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Corbett and Courtney Before the Kinetograph (1894)

Not Rated | | Short, Sport


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Credited cast:
Peter Courtney


James J. Corbett and Peter Courtney meet in a boxing exhibition, with special conditions that will allow the Thomas Edison Company to film the match and show it on their Kinetograph. The match consists of six one-minute rounds. The popular James J. Corbett had earlier defeated the great John L. Sullivan and must be considered a heavy favourite. But, at least for a while, Peter Courtney seems to be holding his own. Written by Snow Leopard

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Plot Keywords:

boxing | bare chested male | See All (2) »


Short | Sport


Not Rated



Also Known As:

Jim Corbett vs. Peter Courtney  »

Company Credits

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Technical Specs


(.08 30fps)

Sound Mix:

Aspect Ratio:

1.33 : 1
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Did You Know?


From the F.M. Prescott catalog: "This fight consists of six rounds, each round on a film 150 feet long, It is not a fac-simile or a 'fake' of any description, but an actual contest between James J. Corbett, former champion of the world, and Peter Courtney. The films are listed '1st. round,' '2nd round,' 3rd round,' '4th round,' 5th round,' '6th round' . . . Price. 45.00 each." See more »


Featured in Edison: The Invention of the Movies (2005) See more »

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User Reviews

Gentleman Jim in live boxing action.
27 September 2008 | by (Groningen, The Netherlands) – See all my reviews

The fact that Edison and co. had gotten James Corbett to appear in front of the camera must have been a big break for them. Corbett was the heavy weight champion at the time (he had just defended his title against Charley Mitchell, prior to this movie) and he on top of that also was one of the most popular and best known boxers at the time. He's better known under the nickname Gentleman Jim and is being credited as the 'father of modern boxing'. He is being portrayed by Errol Flynn in the boxing movie "Gentleman Jim", from 1942.

In this boxing match he is competing against an 'underdog', Peter Courtney. Originally the entire movie consisted out of six one minute rounds to be displayed all one by one but now days only a small portion of only a few seconds of the movie has survived. A real shame, since I'm sure that boxing fans now days are still willing to pay an handsome amount of money just to see James Corbett boxing a whole match. Still it must also be noted that the fight was probably fixed though in advance. The Edison Manufacturing Company needed 6 rounds, so Corbett was probably holding back a little during shooting.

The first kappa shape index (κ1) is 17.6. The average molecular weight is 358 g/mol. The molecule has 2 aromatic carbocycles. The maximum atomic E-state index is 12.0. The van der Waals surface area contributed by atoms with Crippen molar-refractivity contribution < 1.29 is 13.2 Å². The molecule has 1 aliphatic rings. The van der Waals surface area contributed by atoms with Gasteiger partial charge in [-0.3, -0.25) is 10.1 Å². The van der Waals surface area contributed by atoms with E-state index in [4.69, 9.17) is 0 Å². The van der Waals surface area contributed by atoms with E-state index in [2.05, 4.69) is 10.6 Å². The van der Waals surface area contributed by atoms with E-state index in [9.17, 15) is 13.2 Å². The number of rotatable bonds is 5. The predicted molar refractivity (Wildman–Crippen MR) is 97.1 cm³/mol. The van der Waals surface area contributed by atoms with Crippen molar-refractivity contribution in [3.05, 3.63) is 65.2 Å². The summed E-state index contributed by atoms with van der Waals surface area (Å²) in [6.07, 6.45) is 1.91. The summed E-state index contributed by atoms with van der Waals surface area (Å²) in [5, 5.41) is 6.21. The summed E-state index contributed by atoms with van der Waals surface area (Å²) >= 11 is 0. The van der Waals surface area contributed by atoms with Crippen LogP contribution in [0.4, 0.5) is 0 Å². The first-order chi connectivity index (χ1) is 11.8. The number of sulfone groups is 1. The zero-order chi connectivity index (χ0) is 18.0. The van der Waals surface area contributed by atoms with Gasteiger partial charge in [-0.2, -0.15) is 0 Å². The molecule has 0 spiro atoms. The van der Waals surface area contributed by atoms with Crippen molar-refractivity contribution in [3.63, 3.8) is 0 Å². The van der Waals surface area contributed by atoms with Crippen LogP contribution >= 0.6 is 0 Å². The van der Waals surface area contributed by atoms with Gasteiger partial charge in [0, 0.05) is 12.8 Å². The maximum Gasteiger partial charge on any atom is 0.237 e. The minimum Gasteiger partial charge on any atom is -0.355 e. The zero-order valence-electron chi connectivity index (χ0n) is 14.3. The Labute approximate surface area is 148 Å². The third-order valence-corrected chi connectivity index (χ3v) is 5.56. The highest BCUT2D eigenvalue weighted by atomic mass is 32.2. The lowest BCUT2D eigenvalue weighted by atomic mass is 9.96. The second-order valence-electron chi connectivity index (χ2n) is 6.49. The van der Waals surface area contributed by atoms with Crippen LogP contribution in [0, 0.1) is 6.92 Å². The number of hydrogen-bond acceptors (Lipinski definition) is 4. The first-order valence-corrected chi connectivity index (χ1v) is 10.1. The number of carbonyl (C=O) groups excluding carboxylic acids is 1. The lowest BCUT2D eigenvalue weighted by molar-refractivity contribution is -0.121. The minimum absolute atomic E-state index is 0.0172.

In the surviving bit of the movie you can see him deliver some punches, in his very powerful and technical superior (at least for its time) way. It wasn't the last boxing match in front of a 'camera' Corbett appeared in and after his career he actually became an early movie star but not a real successful one though. So this movie is not the only one that shows Gentleman Jim in live moving action.

Filming boxing matches was actually the most profitable thing they ever did for the movie pioneer boys from the Edison Manufacturing Company. As a matter of fact, this particular movie was actually the most profitable one they ever made during the kinetoscope era. Because boxing was illegal in some states at the time, they could sell these shot boxing matches, which could be played on a Kinetograph (lets say a 20th century TV-set). People then were able to view a match, for a certain amount of money. For this purpose they founded the Kinetoscope Exhibiting Company, which also developed and created new special kinetoscopes, which could play movies of a minute long. Before this the movie could only display movies for 30 seconds tops. This wasn't the first boxing match they had filmed and that honor must go to "Leonard-Cushing Fight", from earlier in the year.

It's great to see the legendary Gentleman Jim in live action in this movie, or what is left of it though.



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